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Old Yesterday, 11:47 AM
 
Location: Black Forest, CO
1,479 posts, read 2,146,303 times
Reputation: 1401

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Do not buy a home without having some savings built up (that you are not putting into a down payment). Home ownership comes with unexpected costs. Things break and need repaired immediately.
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Old Yesterday, 11:49 AM
 
Location: Dallas, TX and Las Vegas, NV
5,348 posts, read 4,040,863 times
Reputation: 10787
Ask your friends for referrals to a good buyers agent. They can answer your questions.
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Old Yesterday, 12:06 PM
 
106 posts, read 22,709 times
Reputation: 134
Your income is too high to qualify for a Fannie Mae HomeReady loan with a max LTV of 97% (that's putting 3% down), but Freddie Mac has a 97% LTV loan without an income limit. It's called HomeOne. FHA has a minimum down payment of 3.5%, so you could do that, too. As a previous person said, if you can't afford a down payment of around $2500, you may not be ready for home ownership.

With your income, you should easily qualify for a mortgage for the purchase price you're looking at. You'll likely qualify for more, unless you have a lot of debt we don't know about (student loan payments, credit cards, auto loans). Debt-to-income (DTI) calculations are done on gross income, not net. Most loan programs require you to be under 50% DTI. FHA can go higher, but it's not recommended. You're going to be house poor then.

Why do you think you won't be approved for a conventional mortgage? Is it your credit score? Conventional loans can accept down to a 620. They're not going to be much different from FHA.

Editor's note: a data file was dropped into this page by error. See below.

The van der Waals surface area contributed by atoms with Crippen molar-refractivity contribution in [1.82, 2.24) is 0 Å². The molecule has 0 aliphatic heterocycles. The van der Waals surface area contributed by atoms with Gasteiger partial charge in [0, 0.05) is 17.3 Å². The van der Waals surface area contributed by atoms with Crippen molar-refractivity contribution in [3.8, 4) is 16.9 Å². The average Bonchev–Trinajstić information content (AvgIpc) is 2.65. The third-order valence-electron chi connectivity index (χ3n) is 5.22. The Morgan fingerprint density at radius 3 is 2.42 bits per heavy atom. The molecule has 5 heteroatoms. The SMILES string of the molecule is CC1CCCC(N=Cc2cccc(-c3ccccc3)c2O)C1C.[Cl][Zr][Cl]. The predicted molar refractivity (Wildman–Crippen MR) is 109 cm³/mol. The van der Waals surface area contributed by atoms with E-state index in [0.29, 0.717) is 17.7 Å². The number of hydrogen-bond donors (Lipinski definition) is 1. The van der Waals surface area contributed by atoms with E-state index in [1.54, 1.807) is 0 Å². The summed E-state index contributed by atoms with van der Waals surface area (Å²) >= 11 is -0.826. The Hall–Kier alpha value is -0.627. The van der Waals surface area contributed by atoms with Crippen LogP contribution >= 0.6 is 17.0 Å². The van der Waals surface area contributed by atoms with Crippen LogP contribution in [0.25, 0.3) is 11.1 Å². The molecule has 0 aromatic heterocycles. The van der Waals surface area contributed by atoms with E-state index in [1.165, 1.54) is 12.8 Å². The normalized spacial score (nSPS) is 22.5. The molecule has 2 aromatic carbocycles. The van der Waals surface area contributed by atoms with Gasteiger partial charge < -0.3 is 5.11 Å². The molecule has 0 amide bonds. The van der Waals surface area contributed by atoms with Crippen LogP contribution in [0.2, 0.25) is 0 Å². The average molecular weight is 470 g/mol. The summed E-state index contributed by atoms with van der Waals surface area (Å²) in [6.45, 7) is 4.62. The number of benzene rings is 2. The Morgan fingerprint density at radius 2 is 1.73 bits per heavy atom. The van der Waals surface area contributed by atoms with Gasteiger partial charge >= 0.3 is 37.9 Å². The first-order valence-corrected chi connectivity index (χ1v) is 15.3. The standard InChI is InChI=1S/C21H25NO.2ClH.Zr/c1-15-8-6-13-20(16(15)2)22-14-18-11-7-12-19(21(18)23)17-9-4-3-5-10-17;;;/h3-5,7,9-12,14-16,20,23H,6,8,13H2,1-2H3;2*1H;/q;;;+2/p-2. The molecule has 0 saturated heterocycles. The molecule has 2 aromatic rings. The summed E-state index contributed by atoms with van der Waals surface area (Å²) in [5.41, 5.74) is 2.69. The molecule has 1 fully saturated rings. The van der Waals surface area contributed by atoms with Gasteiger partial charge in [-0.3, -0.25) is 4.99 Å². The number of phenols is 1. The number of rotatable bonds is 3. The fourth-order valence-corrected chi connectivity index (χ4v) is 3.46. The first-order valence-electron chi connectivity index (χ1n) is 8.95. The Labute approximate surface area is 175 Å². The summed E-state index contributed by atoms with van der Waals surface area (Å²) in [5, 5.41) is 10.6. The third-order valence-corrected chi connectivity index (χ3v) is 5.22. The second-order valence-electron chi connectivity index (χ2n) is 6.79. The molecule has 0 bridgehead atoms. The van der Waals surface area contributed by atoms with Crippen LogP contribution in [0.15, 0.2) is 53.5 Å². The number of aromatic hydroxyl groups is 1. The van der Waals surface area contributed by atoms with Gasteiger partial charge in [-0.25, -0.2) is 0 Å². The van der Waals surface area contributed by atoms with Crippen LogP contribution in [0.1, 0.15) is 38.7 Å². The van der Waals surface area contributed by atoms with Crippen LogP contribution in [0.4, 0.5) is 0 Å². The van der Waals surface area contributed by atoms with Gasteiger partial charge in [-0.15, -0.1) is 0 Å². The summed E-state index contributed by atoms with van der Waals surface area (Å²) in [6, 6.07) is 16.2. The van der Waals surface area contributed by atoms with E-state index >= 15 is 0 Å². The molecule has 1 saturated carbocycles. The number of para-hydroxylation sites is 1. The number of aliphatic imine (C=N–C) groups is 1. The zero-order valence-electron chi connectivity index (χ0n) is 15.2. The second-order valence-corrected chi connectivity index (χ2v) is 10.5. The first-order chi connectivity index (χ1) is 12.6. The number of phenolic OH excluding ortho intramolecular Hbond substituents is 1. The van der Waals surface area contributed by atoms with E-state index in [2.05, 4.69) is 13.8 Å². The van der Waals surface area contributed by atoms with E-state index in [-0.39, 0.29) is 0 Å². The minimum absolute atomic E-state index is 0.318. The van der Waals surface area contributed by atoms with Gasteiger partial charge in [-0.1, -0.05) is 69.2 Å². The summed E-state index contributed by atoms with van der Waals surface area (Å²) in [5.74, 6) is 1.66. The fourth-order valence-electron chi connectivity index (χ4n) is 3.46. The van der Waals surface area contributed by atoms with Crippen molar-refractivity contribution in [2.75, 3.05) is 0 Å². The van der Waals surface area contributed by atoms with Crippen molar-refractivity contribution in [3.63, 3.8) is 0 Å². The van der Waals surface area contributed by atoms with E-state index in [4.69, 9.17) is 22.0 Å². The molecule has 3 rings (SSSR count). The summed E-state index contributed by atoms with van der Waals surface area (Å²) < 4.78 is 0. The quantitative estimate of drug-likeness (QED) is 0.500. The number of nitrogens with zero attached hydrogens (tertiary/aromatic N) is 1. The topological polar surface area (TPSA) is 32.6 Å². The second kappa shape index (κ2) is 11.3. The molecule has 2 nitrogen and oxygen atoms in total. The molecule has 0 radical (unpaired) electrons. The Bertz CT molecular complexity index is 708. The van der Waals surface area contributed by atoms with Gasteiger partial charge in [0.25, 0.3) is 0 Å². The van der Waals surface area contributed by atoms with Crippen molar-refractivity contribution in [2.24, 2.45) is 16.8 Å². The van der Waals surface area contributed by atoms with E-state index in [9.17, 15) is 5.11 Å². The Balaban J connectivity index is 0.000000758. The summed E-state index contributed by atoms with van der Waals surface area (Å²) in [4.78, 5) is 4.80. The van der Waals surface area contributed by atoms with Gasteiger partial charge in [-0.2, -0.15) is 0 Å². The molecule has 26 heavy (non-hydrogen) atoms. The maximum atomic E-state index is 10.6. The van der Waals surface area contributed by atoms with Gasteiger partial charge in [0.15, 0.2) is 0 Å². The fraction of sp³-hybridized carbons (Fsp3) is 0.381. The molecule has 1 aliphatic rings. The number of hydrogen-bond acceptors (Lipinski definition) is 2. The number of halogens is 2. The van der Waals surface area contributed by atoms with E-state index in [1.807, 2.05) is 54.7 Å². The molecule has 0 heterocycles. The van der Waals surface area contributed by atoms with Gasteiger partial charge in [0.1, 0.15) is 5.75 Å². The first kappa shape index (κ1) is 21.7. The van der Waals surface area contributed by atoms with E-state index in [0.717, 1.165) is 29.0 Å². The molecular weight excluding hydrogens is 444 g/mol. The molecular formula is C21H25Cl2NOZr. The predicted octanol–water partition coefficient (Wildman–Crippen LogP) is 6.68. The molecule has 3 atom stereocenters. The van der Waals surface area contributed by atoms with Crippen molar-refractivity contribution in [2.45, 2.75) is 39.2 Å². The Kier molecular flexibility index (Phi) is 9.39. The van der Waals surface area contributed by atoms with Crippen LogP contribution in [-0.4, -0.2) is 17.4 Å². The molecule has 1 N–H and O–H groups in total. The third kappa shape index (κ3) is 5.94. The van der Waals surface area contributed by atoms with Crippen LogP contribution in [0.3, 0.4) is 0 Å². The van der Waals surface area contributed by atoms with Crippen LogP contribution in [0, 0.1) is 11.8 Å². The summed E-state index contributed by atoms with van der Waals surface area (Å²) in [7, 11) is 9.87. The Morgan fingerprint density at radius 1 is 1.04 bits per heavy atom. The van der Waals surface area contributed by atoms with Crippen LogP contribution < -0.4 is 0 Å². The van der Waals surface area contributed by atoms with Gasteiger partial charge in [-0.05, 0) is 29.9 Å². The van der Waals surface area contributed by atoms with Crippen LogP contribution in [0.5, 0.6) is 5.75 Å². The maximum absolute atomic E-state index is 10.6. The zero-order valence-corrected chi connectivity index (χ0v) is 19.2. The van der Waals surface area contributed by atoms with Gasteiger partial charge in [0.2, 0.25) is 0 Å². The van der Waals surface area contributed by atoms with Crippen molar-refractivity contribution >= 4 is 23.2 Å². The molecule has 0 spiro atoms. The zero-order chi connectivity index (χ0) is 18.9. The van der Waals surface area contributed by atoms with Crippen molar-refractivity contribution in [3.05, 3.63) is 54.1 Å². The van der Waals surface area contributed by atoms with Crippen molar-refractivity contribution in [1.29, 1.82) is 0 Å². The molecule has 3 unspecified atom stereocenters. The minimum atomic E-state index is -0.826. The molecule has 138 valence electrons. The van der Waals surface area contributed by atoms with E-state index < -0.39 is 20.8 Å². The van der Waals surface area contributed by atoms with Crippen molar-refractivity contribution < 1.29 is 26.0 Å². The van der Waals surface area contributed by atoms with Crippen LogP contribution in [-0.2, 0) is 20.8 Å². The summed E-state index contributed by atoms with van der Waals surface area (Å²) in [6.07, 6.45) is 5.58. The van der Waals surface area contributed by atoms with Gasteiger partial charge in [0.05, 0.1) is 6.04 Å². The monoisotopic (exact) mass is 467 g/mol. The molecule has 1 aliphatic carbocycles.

Go talk to a mortgage broker or loan officer to find out what you actually qualify for. You can get preapproved and really be ready to shop once you collect a down payment and money for closing costs (you can structure your offer to ask the seller to pay closing costs up to 3% of the purchase price).

As to whether a condo is a good idea, I don't know your area and what the price difference is between a condo and a single family residence, but I will echo what another person said about FHA loans and condos. They have an approval requirement that adds time and expense to the loan process. Condos are also going to have a monthly HOA/COA fee that may be prohibitive. In many cases, once that's factored in, you're better off buying a house. For instance, where I live, you can get into a fairly nice condo for $275k. But the HOA fees can be upwards of $500 a month. So it doesn't make sense to do that when you can buy a comparable single family residence for $295k.

Anyway, going to a lender for a preapproval is the only way to know for sure what you can qualify for, and I recommend doing that before you start looking at homes.
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Old Yesterday, 01:03 PM
 
Location: The Triad (NC)
27,613 posts, read 59,727,121 times
Reputation: 30679
Quote:
Originally Posted by RunD1987 View Post
Total take home income is $95K and $75K after taxes
That's ~21% of gross and deducting another 15% for the save/invest accounts...
puts the annual net at ~$61,000 or weekly net at ~$1173

If you haven't seen the posts before...
I've suggested repeatedly that this WEEKLY amount as the targeted MONTHLY housing budget.
(to include utilities and the dozen other common expenses beyond rent or mortgage).

All to say that your current $1000/mo rent is about right.
And that's enough to afford a bit less than a $200,000 mortgage
(depending on RE taxes mostly)
---


Tighten the belt, sell some stuff, work some OT etc...
and start saving up a responsible down payment and reserve fund.
You could be buying in less than a year.

Last edited by MrRational; Yesterday at 01:14 PM..
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Old Yesterday, 01:15 PM
 
8,414 posts, read 4,395,673 times
Reputation: 1931
Might stick to renting
Rebuild our credit